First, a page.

Microsoft released five updates for a total of 23 CVEs for the March Patch Tuesday. Two patches are rated critical and the remaining bulletins are rated Important. Russ Ernst, director, product management at Lumension, provides more information on this month’s updates.
Click through for more information on the March Patch Tuesday updates, provided by Russ Ernst, director, product management, Lumension.
Not surprisingly, the first on the list, MS14-012, is another cumulative update to all versions of Internet Explorer. It fixes 18 CVEs, including the IE Zero Day we saw last month that Microsoft addressed with the release of security advisory 2934088 on February 19. Anymore, it’s cause for pause when we don’t see an IE update in Microsoft’s Patch Tuesday; it’s a popular browser and a favorite among attackers. Internet Explorer accounted for 27 percent of all Microsoft vulnerabilities last year, making it the most targeted Microsoft application. While updating IE, make sure you also include the Flash Player update from Adobe released on February 20.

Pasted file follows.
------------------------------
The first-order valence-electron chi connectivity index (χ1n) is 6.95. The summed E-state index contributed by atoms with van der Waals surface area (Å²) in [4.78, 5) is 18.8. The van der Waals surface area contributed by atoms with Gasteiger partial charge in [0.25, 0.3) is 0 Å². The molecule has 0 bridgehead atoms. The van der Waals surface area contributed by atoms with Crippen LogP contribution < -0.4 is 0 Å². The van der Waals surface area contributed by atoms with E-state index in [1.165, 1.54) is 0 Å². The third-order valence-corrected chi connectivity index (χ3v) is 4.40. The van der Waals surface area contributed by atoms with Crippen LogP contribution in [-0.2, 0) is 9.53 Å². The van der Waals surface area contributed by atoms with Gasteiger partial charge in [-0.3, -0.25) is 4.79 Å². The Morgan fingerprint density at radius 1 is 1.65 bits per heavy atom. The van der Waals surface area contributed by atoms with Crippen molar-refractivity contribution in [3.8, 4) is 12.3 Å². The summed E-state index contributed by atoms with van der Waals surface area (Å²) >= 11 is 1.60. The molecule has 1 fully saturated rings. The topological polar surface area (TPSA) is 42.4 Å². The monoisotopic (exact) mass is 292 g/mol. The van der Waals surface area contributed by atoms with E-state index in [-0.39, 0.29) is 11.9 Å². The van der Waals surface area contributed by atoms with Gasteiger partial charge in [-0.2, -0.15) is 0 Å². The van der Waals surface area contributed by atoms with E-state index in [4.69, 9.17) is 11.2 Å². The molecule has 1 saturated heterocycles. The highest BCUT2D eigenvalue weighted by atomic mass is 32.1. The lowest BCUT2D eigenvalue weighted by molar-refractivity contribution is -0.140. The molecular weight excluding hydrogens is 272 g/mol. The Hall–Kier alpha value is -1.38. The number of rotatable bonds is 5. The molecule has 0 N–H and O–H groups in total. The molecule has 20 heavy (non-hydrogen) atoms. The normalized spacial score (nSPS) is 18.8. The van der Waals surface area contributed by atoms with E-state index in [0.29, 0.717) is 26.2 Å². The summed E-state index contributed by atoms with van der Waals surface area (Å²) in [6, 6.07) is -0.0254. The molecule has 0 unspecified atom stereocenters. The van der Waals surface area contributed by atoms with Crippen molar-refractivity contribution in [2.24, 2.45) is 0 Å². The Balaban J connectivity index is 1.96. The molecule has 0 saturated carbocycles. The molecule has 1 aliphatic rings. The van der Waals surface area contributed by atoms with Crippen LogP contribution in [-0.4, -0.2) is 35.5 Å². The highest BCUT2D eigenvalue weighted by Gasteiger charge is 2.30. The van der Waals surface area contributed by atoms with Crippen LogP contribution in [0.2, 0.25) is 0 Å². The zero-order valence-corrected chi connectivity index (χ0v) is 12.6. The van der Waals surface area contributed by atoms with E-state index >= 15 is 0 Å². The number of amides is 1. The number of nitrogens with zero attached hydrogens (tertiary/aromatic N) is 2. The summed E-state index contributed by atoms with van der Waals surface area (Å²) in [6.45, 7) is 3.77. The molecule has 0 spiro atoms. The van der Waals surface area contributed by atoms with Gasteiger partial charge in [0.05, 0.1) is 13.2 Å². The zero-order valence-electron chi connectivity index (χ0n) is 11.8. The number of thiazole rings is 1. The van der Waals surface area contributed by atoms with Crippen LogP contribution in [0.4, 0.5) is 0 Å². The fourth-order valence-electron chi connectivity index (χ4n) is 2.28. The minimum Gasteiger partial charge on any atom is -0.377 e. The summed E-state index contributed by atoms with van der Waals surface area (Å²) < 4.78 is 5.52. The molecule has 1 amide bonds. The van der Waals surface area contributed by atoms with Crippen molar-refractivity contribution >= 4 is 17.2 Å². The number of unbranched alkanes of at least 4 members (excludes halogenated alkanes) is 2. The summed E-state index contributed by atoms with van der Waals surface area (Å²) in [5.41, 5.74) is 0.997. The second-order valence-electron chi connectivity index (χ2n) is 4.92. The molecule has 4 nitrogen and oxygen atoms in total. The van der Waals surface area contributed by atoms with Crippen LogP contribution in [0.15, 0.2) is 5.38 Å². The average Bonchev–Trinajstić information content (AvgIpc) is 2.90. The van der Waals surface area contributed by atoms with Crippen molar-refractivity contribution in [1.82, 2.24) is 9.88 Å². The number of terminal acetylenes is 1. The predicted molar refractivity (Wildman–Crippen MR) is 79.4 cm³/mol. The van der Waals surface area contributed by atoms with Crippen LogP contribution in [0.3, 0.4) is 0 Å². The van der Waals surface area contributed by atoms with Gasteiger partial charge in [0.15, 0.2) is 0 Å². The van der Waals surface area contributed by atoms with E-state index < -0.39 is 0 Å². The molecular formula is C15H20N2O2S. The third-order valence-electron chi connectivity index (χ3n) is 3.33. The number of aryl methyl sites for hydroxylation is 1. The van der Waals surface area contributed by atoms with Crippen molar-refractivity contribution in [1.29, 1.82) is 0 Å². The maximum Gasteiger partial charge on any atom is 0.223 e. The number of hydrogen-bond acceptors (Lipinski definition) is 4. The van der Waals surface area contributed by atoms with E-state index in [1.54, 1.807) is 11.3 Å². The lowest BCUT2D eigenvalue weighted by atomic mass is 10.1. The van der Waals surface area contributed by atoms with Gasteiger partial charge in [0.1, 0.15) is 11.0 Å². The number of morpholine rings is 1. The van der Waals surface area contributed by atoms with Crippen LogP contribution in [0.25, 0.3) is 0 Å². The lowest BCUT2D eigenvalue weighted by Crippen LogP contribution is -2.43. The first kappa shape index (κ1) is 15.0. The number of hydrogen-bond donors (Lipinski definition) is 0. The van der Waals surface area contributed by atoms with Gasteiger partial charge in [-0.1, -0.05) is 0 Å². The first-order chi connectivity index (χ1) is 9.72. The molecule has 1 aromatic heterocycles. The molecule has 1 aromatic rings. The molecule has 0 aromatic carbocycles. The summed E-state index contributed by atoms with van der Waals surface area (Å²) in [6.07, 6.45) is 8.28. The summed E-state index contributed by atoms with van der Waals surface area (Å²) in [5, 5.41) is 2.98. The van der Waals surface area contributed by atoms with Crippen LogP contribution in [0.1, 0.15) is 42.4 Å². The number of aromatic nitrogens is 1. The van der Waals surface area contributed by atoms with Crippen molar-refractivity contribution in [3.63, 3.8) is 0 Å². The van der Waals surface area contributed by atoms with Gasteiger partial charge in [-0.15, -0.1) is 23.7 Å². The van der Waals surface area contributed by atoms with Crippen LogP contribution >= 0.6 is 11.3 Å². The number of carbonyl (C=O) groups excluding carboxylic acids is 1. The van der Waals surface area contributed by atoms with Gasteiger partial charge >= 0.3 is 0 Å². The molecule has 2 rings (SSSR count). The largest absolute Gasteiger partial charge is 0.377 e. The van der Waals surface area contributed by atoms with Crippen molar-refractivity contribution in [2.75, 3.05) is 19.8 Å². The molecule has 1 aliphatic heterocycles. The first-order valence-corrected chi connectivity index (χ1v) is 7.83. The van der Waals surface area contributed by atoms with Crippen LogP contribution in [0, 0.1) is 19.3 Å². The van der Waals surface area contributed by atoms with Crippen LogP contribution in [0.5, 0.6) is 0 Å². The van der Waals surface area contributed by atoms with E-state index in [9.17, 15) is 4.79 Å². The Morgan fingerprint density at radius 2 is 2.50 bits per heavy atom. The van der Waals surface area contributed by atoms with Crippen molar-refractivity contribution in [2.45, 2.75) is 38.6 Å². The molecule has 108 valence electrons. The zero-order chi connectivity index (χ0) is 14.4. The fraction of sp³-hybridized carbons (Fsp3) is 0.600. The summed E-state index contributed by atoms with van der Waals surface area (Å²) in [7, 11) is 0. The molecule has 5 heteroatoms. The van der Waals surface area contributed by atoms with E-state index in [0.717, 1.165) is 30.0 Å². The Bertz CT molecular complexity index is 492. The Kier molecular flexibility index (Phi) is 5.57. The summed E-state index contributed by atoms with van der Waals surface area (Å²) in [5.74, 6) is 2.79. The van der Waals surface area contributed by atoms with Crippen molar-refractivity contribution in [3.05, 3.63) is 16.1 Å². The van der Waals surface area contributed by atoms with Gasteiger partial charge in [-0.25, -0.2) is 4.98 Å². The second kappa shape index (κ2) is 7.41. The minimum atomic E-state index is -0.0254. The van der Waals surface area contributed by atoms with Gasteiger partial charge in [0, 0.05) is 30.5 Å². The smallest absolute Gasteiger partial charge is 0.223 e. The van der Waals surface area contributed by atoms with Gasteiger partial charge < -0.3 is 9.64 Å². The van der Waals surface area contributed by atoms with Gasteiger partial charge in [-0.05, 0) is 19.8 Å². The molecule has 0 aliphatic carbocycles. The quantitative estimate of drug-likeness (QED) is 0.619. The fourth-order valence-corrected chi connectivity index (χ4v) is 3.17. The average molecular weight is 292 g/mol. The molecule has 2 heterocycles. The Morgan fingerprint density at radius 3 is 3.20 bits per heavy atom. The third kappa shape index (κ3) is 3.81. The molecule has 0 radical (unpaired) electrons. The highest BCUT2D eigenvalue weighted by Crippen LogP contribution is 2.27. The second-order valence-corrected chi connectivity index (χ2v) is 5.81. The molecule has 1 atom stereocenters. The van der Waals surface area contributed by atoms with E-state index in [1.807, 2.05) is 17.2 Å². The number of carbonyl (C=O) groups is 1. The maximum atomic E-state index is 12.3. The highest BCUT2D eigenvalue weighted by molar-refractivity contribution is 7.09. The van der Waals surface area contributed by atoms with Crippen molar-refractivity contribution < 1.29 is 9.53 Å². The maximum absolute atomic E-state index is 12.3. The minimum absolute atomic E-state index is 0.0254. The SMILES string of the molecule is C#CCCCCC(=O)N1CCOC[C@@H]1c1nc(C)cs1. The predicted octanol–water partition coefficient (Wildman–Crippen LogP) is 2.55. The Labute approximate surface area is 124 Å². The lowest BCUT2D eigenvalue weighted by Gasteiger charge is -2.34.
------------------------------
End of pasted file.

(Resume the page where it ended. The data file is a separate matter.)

MS14-013 is the second critical bulletin this month. Addressing CVE 2014-0301, this vulnerability could allow a remote code execution in DirectShow for all supported versions of Windows. The attack method requires a user to click on a specially crafted JPEG file in IE, although there are no known active attacks.
MS14-014 is an important rated bulletin for a security feature bypass in Silverlight for both Windows and Mac; there are no known active attacks at this time. Since this is a heterogeneous vulnerability, make sure your desktop team has their Macs in the update queue. Silverlight is no longer under development by Microsoft but the company has said they will support it through October 2021.
CVE 2014-0323 and CVE 2014-0300 are both addressed with MS14-015. They are for vulnerabilities in Windows Kernel Mode Driver that could allow a remote code execution.
The final bulletin for this Patch Tuesday is MS14-016. It covers one CVE for a vulnerability in Security Account Manager Remote Protocol that could allow a security feature bypass. In this instance, an attacker could lock out a user account if they have account name using return status codes and brute force to break the password.